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$450 million in port grants aimed at cutting consumer costs

First round of maritime funding nearly doubles the amount released in FY21

The U.S. Maritime Administration announced on Wednesday nearly $450 million in FY22 competitive grant funding for projects to help ports speed cargo flows and ultimately lower costs for consumers.

That amount, to be made available through MARAD’s Port Infrastructure Development Program (PIDP), nearly doubles the amount released late last year in FY21 grants.

Under the $1.2 trillion infrastructure law, the $2.25 billion in total funds allocated for the program for fiscal years 2022 through 2026 is roughly the same amount released in federal port funding programs since MARAD — an agency within the U.S. Department of Transportation — began providing such funds in 2009.

“We’re proud to announce this funding to help ports improve their infrastructure — to get goods moving more efficiently and help keep costs under control for American families,” commented Transportation Secretary Pete Buttigieg.

“President Biden is leading the largest ever federal investment in modernizing our country’s ports, which will improve our supply chains and the lives of Americans who depend on them.”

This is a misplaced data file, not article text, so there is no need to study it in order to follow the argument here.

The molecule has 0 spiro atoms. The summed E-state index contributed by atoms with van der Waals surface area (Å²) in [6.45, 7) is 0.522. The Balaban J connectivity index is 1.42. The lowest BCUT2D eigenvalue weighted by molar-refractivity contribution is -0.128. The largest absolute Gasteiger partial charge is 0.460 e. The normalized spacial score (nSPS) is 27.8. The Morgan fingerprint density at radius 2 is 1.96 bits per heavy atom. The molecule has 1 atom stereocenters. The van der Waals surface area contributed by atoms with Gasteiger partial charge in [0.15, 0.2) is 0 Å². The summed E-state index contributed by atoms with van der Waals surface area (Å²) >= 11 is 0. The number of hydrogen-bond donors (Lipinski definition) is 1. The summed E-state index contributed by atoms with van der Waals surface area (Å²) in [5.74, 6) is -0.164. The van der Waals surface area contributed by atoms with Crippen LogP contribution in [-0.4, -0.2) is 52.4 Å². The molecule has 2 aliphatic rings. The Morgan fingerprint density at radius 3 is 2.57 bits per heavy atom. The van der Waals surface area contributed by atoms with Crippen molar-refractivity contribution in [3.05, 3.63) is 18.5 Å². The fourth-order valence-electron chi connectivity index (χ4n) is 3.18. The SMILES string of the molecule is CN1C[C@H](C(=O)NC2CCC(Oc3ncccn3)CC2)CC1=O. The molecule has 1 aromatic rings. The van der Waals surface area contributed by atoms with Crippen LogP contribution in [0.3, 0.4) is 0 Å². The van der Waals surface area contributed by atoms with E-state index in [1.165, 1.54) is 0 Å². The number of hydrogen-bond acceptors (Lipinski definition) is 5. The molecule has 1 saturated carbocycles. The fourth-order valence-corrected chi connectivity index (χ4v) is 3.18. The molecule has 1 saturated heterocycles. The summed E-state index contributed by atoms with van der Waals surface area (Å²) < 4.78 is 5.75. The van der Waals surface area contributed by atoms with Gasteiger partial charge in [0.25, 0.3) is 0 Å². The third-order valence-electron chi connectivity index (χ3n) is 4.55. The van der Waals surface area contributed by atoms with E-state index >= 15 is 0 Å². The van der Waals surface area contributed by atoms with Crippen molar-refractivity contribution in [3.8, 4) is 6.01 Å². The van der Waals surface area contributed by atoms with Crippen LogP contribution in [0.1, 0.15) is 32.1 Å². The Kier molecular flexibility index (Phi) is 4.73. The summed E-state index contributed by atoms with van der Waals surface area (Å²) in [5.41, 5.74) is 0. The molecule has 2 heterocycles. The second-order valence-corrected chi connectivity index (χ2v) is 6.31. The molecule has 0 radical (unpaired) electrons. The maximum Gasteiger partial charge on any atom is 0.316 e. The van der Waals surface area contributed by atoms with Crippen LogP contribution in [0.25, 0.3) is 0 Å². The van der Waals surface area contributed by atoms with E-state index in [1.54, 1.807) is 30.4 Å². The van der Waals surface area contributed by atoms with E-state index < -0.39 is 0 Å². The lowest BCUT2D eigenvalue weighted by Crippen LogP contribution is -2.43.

PIDP grants support projects that “will improve the movement of goods to, through and around ports,” according to DOT. “Furthermore, the Bipartisan Infrastructure Law calls upon applicants to explore ways to include projects that will improve goods movement while also strengthening resilience, reducing emissions and advancing environmental justice.”

The grants also meet policy recommendations in DOT’s one-year supply chain report, expected to be released later Wednesday, that is focused on improving the movement of goods from ships to shelves.

Congress provided first-year funds of $293 million for the program in FY19 through the Consolidated Appropriations Act and continued funding the program at $225 million in FY2020 and $230 million in FY2021.

“The historic investments made by the Bipartisan Infrastructure Law will help remove bottlenecks by enabling ports to expand capacity and improve intermodal connections,” said Acting Maritime Administrator Lucinda Lessley. “The grant funds will also create new jobs across the U.S. maritime industry.” 

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John Gallagher

Based in Washington, D.C., John specializes in regulation and legislation affecting all sectors of freight transportation. He has covered rail, trucking and maritime issues since 1993 for a variety of publications based in the U.S. and the U.K. John began business reporting in 1993 at Broadcasting & Cable Magazine. He graduated from Florida State University majoring in English and business.